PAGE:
The Streets of San Francisco - Policing and the Creation of a Cosmopolitan Liberal Politics, 1950-1972 Book

The Streets of San Francisco - Policing and the Creation of a Cosmopolitan Liberal Politics, 1950-1972 Book

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During the Sixties the nation turned its eyes to San Francisco as the city's police force clashed with movements for free speech, civil rights, and sexual liberation. These conflicts on the street forced Americans to reconsider the role of the police officer in a democracy.

In The Streets of San Francisco Christopher Lowen Agee explores the surprising and influential ways in which San Francisco liberals answered that question, ultimately turning to the police as partners, and reshaping understandings of crime, policing, and democracy.

The Streets of San Francisco uncovers the seldom reported, street-level interactions between police officers and San Francisco residents and finds that police discretion was the defining feature of mid-century law enforcement. Postwar police officers enjoyed great autonomy when dealing with North Beach beats, African American gang leaders, gay and lesbian bar owners, Haight-Ashbury hippies, artists who created sexually explicit works, Chinese American entrepreneurs, and a wide range of other San Franciscans.

Unexpectedly, this police independence grew into a source of both concern and inspiration for the thousands of young professionals streaming into the city's growing financial district. These young professionals ultimately used the issue of police discretion to forge a new cosmopolitan liberal coalition that incorporated both marginalised San Franciscans and rank-and-file police officers.

The success of this model in San Francisco resulted in the rise of cosmopolitan liberal coalitions throughout the country, and today, liberal cities across America ground themselves in similar understandings of democracy, emphasising both broad diversity and strong policing.

"A superb study of the shifting dynamics of policing and municipal governance in San Francisco. . . . Agee provides an alternative to the dominant historical narrative that casts changes in police politics during this time as 'conservative ascent.' Instead, Agee demonstrates how liberals. . . treat[ed] the liberal ideals of inclusiveness and pluralism as compatible with a toughening fight against crime. . . . The Streets of San Francisco is groundbreaking."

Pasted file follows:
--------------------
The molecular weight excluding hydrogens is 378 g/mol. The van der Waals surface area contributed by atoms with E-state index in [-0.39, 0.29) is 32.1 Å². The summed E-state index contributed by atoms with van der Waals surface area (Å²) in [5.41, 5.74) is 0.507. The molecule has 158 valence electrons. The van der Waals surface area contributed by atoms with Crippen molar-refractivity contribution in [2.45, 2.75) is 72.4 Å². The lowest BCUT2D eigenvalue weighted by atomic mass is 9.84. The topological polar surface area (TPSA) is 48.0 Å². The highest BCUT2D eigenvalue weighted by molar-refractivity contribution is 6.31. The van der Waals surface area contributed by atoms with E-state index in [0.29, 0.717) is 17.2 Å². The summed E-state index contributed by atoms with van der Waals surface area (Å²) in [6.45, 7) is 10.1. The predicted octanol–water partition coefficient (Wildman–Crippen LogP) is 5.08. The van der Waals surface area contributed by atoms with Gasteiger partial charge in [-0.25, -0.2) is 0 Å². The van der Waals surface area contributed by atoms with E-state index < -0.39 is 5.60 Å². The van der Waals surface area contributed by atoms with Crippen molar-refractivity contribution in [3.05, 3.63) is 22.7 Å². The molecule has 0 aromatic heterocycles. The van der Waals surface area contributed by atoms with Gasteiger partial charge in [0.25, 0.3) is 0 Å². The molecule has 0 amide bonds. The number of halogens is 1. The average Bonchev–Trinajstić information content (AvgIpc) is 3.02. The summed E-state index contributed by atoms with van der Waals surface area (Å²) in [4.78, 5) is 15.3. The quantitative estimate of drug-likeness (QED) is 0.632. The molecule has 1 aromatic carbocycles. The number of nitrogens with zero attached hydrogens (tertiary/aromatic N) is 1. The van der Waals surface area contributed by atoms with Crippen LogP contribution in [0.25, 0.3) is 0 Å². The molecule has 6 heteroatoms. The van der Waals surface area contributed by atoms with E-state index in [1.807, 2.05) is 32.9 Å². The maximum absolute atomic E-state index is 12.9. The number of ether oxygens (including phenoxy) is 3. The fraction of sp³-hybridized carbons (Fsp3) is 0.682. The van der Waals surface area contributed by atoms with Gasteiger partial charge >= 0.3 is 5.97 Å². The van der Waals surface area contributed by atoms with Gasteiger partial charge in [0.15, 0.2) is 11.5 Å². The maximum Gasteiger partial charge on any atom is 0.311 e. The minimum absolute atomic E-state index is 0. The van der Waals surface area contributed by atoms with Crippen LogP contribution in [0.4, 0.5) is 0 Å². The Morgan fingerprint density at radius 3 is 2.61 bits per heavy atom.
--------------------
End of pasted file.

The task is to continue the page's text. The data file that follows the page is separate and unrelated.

American Historical Review

"Agee argues that 'cosmopolitan liberalism' and a new assertive policing style emerged together and supported each other. His arguments are impressive for at least three reasons, the first being that they exist at all. . . . Police departments rarely make public the documents that typically underwrite historical inquiry. This dearth of reliable police sources encouraged twentieth-century historians to pursue other topics. But Agee works around the blue wall of silence by creatively patching together publicly available sources and oral histories."
Journal of American History

"Agee departs from th[e] familiar focus on political economy by highlighting law enforcement as the critical realm for understanding the evolution of contemporary urban liberalism.It is a refreshing reorientation and Agee executes the move with erudition in his penetrating analysis. . . . He concludes that cosmopolitan liberalism became the dominant ideology within police departments throughout the U.S. by the 1980s, and paved the way for innovations such as hot-spots policing, order maintenance policing, and community policing. In short, this is a fascinating account of the pivotal role of cosmopolitan liberals in 'the development of postwar law enforcement and the central place of police politics in the transformation of liberalism itself.'"
Pacific Historical Review

"Agee's book is an important intervention that connects liberal politics and urban policing, two topics that have been remarkably neglected by historians of the post-World War II era. . . . Deeply researched and elegantly argued, The Streets of San Francisco deserves a wide readership among political and urban historians. . . . The book is also a pioneering work of LGBT history. . . . Agee's research deftly reveals the degree to which LGBT political history in the postwar decades can be enriched by moving beyond newspapers and oral history interviews. . . and to the ways that gay and urban historians might profitably engage more deeply with each other's scholarship."
Journal of the History of Sexuality

Author Christopher Lowen Agee
Format Paperback
Pages 340
ISBN 9780226378084

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